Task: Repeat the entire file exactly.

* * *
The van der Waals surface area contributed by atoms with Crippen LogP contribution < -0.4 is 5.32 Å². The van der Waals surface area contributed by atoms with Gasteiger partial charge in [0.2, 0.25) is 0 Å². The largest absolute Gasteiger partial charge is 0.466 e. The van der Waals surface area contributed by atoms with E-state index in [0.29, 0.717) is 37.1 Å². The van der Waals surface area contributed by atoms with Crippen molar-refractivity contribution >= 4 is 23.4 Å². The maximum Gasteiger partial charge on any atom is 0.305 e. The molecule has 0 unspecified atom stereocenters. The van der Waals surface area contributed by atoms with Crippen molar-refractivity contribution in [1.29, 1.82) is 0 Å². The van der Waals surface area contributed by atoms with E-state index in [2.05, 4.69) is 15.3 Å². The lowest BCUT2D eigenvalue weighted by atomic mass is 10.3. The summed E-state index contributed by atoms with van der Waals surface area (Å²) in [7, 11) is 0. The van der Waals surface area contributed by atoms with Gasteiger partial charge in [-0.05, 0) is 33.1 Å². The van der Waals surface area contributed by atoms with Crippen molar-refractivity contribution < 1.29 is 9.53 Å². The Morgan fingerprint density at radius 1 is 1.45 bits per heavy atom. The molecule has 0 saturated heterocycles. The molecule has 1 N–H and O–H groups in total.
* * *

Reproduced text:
The van der Waals surface area contributed by atoms with Crippen LogP contribution < -0.4 is 5.32 Å². The van der Waals surface area contributed by atoms with Gasteiger partial charge in [0.2, 0.25) is 0 Å². The largest absolute Gasteiger partial charge is 0.466 e. The van der Waals surface area contributed by atoms with E-state index in [0.29, 0.717) is 37.1 Å². The van der Waals surface area contributed by atoms with Crippen molar-refractivity contribution >= 4 is 23.4 Å². The maximum Gasteiger partial charge on any atom is 0.305 e. The molecule has 0 unspecified atom stereocenters. The van der Waals surface area contributed by atoms with Crippen molar-refractivity contribution in [1.29, 1.82) is 0 Å². The van der Waals surface area contributed by atoms with E-state index in [2.05, 4.69) is 15.3 Å². The lowest BCUT2D eigenvalue weighted by atomic mass is 10.3. The summed E-state index contributed by atoms with van der Waals surface area (Å²) in [7, 11) is 0. The van der Waals surface area contributed by atoms with Gasteiger partial charge in [-0.05, 0) is 33.1 Å². The van der Waals surface area contributed by atoms with Crippen molar-refractivity contribution < 1.29 is 9.53 Å². The Morgan fingerprint density at radius 1 is 1.45 bits per heavy atom. The molecule has 0 saturated heterocycles. The molecule has 1 N–H and O–H groups in total.